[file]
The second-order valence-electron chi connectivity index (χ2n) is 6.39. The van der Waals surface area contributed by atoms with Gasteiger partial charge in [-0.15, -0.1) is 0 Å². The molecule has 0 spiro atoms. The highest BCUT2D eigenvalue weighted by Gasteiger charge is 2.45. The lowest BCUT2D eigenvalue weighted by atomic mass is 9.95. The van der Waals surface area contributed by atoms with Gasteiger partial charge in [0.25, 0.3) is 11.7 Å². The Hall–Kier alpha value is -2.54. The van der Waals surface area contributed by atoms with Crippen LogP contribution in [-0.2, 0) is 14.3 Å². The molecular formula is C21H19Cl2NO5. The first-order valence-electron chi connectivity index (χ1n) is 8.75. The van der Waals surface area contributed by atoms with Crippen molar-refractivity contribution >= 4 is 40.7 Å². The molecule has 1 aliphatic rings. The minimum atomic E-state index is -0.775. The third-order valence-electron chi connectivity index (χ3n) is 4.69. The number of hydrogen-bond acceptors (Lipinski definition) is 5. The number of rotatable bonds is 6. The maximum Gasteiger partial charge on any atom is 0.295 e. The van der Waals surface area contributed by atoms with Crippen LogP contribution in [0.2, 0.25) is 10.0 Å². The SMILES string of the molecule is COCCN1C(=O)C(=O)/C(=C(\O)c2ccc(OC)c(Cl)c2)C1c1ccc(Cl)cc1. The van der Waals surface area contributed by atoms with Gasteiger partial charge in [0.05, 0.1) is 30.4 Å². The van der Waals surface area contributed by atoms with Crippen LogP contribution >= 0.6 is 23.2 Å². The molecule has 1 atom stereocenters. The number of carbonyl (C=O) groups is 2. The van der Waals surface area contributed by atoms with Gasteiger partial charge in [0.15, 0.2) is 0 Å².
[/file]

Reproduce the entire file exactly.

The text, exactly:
The second-order valence-electron chi connectivity index (χ2n) is 6.39. The van der Waals surface area contributed by atoms with Gasteiger partial charge in [-0.15, -0.1) is 0 Å². The molecule has 0 spiro atoms. The highest BCUT2D eigenvalue weighted by Gasteiger charge is 2.45. The lowest BCUT2D eigenvalue weighted by atomic mass is 9.95. The van der Waals surface area contributed by atoms with Gasteiger partial charge in [0.25, 0.3) is 11.7 Å². The Hall–Kier alpha value is -2.54. The van der Waals surface area contributed by atoms with Crippen LogP contribution in [-0.2, 0) is 14.3 Å². The molecular formula is C21H19Cl2NO5. The first-order valence-electron chi connectivity index (χ1n) is 8.75. The van der Waals surface area contributed by atoms with Crippen molar-refractivity contribution >= 4 is 40.7 Å². The molecule has 1 aliphatic rings. The minimum atomic E-state index is -0.775. The third-order valence-electron chi connectivity index (χ3n) is 4.69. The number of hydrogen-bond acceptors (Lipinski definition) is 5. The number of rotatable bonds is 6. The maximum Gasteiger partial charge on any atom is 0.295 e. The van der Waals surface area contributed by atoms with Crippen LogP contribution in [0.2, 0.25) is 10.0 Å². The SMILES string of the molecule is COCCN1C(=O)C(=O)/C(=C(\O)c2ccc(OC)c(Cl)c2)C1c1ccc(Cl)cc1. The van der Waals surface area contributed by atoms with Gasteiger partial charge in [0.05, 0.1) is 30.4 Å². The van der Waals surface area contributed by atoms with Crippen LogP contribution >= 0.6 is 23.2 Å². The molecule has 1 atom stereocenters. The number of carbonyl (C=O) groups is 2. The van der Waals surface area contributed by atoms with Gasteiger partial charge in [0.15, 0.2) is 0 Å².